Deep winter tips on planning an adventure ride
Winter isn’t coming, winter is here. Deep winter is one of our favourite times of year for getting out here in Scotland – a ride on a sunny day in the middle of summer is great, but does it beat a day under a bluebird sky on frosty trails, getting back just as the light disappears with the feeling that you’ve squeezed everything you could from an all-too-short day? Agreed?
As subject matter experts in the foul weather riding gear, our off-road ranges have always had you covered for cold / wet / windy conditions and we’ve recently beefed up our MT500 Freezing Point collection for cold / snowy / windy days. The MT500 and SingleTrack collections have mountain bikers covered for waterproof jackets and riding trousers and the ultimate combo – the Waterproof Onesies too. And gravel riders can reach for GV500 for pared down winter clothing for faster paced, longer distance riding.
So, we have you covered right apparel, but are you really ready for winter riding. We’re big fans of Mountaineering Scotland’s ThinkWINTER1 checklist:
What will the weather and conditions be like? Plan your route and check the mountain weather and in some environments, it make sense to look at the avalanche forecasts too.
Have you got the right clothing and equipment for winter? Be prepared for snow, ice and very cold temperatures – wear appropriate winter clothing and pack more, alongside more food than you’d normally carry.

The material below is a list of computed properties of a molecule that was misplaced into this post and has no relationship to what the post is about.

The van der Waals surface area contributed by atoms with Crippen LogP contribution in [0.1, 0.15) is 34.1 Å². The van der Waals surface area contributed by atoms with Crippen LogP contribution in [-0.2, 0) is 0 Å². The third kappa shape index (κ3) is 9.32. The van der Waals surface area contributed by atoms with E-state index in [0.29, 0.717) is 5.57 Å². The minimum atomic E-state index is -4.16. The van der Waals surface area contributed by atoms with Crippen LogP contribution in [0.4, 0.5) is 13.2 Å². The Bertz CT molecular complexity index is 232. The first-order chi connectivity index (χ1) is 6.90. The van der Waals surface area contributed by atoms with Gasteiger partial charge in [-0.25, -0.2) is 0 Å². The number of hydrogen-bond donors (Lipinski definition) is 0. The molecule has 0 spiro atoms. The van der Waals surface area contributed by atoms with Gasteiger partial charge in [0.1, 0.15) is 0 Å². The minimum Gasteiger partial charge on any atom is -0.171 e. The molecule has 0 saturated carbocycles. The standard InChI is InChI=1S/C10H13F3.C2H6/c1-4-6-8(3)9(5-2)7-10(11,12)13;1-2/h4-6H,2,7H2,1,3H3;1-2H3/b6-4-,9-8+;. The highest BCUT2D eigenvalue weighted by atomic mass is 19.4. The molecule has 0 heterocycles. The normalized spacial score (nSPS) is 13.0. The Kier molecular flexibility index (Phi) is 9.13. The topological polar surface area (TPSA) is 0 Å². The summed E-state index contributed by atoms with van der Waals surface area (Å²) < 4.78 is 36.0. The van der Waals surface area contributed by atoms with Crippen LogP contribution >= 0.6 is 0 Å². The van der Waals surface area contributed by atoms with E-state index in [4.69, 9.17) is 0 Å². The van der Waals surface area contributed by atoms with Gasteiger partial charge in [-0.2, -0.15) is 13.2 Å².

Is your intended route suitable for your experience and fitness level, and that of anyone you’re going with? This isn’t the time to be pushing out experimental routes in big hills unless you have the skills and experience to do it safely.
Do you have a number of options or are you set on one route or plan? If you’re heading out far then be prepared to alter your plans if the weather or conditions change and always work out your shortcuts before you go.
Have you told someone else where you are going? Let someone know where you are going, what you intend to do and what time you will be back.
Do you know when and how to call for help? In the UK, phone 999 or 112 and ask for Police and Mountain Rescue.
Mountain Rescue teams are all volunteers and it’s going to take a while for them to get to base, pick up kit and get to where you are. They’re moving, but you’re not, for a couple of hours and maybe more, so you might want to think about carrying some extra gear, just in case. Keeping a casualty warm – whether that’s you or someone else – can make all the difference.
Group shelter / bothy bag – an absolute godsend in bad weather when you’re stopped for any length of time. A tent without poles basically. Easy to deploy and quick to pack away they’re pretty good if you want to take a lunch break in an exposed spot too.
Emergency warm gear – a dry bag packed with a cheap lightweight puffer jacket in the largest size available, with a pair of fleece gloves and an old drawstring fleece multitube / hat in the pockets. Homemade survival blanket – one of those big plastic bags with a foil blanket taped inside – once you’ve dressed the casualty in the emergency warm gear, wrap them up like a burrito and get into that shelter to await help.
Drop by your local Endura dealer or head to endurasport.com to see more of our winter wonders and make sure you send some money towards your local mountain rescue team too.